From the specs alone, the Surface Pro 3 looks to be a good investment for users who are looking to merge their tablet and laptop. Also, because this is a Microsoft tablet, users of the company’s other systems and software, especially Office 365 and Windows 8, will be at home with this device.

If you or your employees are looking to be productive while on the go, and use Microsoft or cloud systems, this device could be the perfect business tool. The major downside to Surface Pro 3, as with previous versions, is the price, which starts at USD$799 just for the device, so you are looking at almost USD$940 per unit. The most powerful version – the 512 GB/ Intel i7 starts at USD$1,949.

Should you be about to replace your tablet and laptop, this could be a viable solution as the cost of replacing both could be more than, or at least similar to, the cost of a Surface Pro 3. That being said, this is still a new device so it may be worthwhile waiting a few months to see how people who purchase the unit like it, and how it can be integrated into your business better.

Where can I find one?

Because this tablet was just announced the other week, it actually isn’t available to purchase just yet. You can go to the Surface website and pre order one now and as of the writing of this article, the i3 and i7 devices will be shipped August 31, 2014 while the i5 devices are scheduled to ship June 20, 2014.

If you can wait until the release, you should be also able to pick up the device from most major retailers and Microsoft partners who carry hardware. And, if you would like to learn more about this device and how it can integrate with your business contact us today.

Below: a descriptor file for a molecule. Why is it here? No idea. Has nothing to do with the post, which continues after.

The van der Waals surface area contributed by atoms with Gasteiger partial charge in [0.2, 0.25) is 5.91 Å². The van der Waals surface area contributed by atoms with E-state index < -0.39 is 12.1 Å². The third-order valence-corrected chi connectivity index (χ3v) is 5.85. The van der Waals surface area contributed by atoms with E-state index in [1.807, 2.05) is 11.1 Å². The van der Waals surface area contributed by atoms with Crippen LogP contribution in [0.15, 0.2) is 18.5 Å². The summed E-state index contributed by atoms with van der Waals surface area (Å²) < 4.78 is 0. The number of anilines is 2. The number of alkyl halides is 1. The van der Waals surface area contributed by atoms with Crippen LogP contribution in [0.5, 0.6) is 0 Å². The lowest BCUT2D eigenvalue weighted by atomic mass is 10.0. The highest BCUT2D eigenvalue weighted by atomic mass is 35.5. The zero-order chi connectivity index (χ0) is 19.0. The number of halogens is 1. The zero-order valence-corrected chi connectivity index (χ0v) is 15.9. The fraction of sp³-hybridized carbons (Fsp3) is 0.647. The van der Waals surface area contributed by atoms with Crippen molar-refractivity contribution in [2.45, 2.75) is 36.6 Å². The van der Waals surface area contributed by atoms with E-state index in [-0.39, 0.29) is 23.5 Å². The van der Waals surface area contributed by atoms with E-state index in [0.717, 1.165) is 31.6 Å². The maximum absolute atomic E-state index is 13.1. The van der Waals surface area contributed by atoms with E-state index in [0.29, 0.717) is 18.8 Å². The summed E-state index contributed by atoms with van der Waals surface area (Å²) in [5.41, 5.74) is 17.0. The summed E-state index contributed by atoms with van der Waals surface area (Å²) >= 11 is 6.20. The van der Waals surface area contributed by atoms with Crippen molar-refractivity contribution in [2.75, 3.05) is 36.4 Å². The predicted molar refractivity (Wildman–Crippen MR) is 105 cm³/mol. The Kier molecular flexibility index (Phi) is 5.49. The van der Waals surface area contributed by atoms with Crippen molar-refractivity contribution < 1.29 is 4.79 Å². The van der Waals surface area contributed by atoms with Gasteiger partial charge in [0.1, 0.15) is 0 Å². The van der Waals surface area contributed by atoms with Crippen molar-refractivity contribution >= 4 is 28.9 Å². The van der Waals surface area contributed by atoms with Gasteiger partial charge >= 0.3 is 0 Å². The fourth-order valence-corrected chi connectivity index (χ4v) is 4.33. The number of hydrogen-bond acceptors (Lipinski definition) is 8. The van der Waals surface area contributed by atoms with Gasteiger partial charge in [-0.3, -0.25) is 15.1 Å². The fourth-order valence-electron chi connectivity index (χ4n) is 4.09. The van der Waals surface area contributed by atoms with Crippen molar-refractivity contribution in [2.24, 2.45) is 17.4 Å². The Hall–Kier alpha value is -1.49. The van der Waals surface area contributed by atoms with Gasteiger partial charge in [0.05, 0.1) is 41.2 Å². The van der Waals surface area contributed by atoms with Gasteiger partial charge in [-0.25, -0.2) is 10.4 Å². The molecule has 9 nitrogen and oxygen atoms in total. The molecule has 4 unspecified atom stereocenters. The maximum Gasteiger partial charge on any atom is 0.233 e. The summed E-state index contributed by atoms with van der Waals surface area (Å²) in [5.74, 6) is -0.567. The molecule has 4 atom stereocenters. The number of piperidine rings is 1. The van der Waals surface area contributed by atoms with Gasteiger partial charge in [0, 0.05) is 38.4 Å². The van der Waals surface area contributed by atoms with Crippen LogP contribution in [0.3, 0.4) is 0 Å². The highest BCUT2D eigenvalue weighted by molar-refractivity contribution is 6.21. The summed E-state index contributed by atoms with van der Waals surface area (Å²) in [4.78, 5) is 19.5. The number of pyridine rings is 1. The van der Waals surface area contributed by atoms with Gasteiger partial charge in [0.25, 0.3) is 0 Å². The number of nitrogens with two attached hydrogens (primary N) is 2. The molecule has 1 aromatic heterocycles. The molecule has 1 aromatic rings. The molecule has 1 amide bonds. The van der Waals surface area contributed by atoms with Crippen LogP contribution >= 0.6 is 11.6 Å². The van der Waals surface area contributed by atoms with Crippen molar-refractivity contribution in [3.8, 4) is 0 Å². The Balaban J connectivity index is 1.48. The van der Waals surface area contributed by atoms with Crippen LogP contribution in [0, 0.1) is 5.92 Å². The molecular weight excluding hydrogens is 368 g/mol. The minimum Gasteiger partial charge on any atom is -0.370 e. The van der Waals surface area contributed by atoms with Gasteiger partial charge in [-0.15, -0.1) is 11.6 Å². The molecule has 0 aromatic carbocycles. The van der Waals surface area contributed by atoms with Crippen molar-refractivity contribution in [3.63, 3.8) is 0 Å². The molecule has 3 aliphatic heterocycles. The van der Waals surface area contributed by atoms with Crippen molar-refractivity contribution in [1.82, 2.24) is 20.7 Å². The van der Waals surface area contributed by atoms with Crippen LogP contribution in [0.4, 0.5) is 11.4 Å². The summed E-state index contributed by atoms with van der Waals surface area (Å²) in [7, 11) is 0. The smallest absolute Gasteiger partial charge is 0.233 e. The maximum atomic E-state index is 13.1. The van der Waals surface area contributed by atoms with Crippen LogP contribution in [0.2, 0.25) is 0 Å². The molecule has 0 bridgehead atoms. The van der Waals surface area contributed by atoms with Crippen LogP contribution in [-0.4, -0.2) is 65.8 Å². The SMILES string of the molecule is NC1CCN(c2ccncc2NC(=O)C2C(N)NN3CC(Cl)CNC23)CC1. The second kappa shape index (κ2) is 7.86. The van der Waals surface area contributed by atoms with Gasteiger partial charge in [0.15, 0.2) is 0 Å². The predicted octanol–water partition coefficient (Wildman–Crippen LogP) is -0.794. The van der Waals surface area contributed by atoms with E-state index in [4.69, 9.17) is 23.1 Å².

Published with permission from TechAdvisory.org. Source.
May 29th, 2014

Productivity_May26_AThe office is meant to be a place of productivity, but it can easily become a place of constant struggle against distractions. This makes efficiency an elusive goal and it’s not just those working in the office space who can’t get on with the task at hand and suffer, but potentially the bottom line of the business too. If this sounds like your office at times then you need a strategy to help negate a drop in productivity.

When it comes to problems with productivity, it can sometimes be difficult to spot what the main issues are. Productivity can suffer over time as challenges and work habits have an effect on what is achieved and how. Even if you’re not aware of any productivity concerns, it is worthwhile checking from time to time where you can boost efficiency.

Prepare for the day ahead